By GUEST CONTRIBUTOR
A new website documents the global effect of the allegations of abuse against the 17th Karmapa, Ogyen Trinley Dorje as well as his failure to address those charges publicly. Visitors to the site can read the testimony of others, anonymously share their own experiences and view a timeline of reported events.
The website – healingoursanghas.org – is part of a new initiative to address abuse in Buddhist communities, called Healing Our Sanghas. The initiative was created by a group of Buddhist practitioners with connections to diverse Karma Kagyu communities, in association with two Buddhist Studies scholars: Dr. Ann Gleig and Dr. Amy Langenberg, professors at two American institutions researching abuse in Buddhist communities as part of the Religion and Sexual Abuse Project.
Healing Our Sanghas comes nearly a year and a half after English-language media reports first began covering allegations by Vikki Han, a resident of Canada who filed a paternity suit against the Karmapa in a Canadian court. Han alleged that she was left pregnant when the Karmapa assaulted her. Two other women shared video testimonies detailing their allegations that they had secret sexual relationships with the Karmapa that they described as abusive. At no point has the Karmapa denied or otherwise responded publicly to the allegations.
There has been virtually no media coverage of the allegations after an initial flurry of reporting on the paternity and child support case in Canada. Meantime, Han engaged an international law firm, McAllister Olivarius, to represent her in a civil case based on allegations of rape against the Karmapa in New York. More recently, this blog published a report that cited sources saying that a court-mandated DNA test taken by the Karmapa confirmed Han’s claims that the Karmapa was father to her child. The blog also claimed that Han was seeking an out-of-court settlement upwards of US$7 million. Should such a settlement be reached, the normal course is for no further information to be made public once the money has changed hands.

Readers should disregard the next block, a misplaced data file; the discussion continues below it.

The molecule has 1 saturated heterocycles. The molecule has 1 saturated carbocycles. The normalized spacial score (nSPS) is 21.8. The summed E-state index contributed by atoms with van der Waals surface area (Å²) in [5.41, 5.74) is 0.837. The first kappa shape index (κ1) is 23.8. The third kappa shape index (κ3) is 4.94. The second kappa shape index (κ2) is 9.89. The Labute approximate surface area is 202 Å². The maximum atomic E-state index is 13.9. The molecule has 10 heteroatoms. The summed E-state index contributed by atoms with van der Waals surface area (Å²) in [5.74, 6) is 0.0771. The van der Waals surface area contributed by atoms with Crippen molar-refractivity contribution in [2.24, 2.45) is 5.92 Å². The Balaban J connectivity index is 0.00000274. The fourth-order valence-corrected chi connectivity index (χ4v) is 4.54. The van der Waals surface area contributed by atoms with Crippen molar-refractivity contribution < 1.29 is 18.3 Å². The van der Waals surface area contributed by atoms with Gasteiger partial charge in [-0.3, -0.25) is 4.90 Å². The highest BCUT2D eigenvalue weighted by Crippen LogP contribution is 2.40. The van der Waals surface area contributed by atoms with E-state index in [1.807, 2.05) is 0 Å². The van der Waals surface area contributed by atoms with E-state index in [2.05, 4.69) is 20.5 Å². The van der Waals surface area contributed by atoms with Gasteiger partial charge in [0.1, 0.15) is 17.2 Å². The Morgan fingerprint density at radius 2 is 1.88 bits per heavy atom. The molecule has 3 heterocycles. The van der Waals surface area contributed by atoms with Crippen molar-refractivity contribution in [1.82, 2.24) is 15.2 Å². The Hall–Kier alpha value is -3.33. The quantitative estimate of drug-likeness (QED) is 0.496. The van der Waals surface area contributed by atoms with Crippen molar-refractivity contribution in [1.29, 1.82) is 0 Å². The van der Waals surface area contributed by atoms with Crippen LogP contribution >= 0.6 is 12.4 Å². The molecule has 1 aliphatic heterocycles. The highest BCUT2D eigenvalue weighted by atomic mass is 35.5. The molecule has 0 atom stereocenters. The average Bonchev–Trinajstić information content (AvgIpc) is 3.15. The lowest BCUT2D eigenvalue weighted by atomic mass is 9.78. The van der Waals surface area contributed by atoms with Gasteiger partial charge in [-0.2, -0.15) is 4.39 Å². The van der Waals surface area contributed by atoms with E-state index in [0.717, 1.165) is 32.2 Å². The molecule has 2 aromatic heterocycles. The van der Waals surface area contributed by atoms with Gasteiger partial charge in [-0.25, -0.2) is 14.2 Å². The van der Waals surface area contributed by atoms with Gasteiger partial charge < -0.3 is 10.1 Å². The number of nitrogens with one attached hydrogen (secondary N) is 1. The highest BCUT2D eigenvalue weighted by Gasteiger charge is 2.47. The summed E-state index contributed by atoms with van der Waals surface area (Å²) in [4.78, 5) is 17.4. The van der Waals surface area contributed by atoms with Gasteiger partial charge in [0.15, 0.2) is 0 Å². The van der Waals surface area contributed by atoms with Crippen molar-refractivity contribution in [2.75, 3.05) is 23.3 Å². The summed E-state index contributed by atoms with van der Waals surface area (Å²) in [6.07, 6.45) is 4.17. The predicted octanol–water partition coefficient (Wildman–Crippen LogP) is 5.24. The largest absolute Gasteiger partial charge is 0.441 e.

Making Visible a Global Scope
The Healing Our Sanghas initiative makes visible the unseen cost that these unanswered allegations have had for the Karma Kagyu lineage. Many who shared their experiences on the map report leaving their Dharma centers and turning to other teachers or lineages. Others have opted to take their practice private, while some seem to be leaving the Dharma altogether.
The taboo that many Buddhist centers have imposed on the topic has made it difficult to track the scope of the impact that the allegations against the Karmapa have had on Buddhist communities. Many who disagree with the informal ban on discussing the allegations have quietly left their Dharma communities, as can be seen in many of the comments on the map. Those who remain therefore tend to dominate the conversations, advocating unquestioning loyalty to the accused.
For this reason, the global scope of the impact that the allegations have had has been virtually invisible until now. As of October 25, the map has published accounts from people tagged to locations in four continents, from Australia to Germany, and from Alaska to India.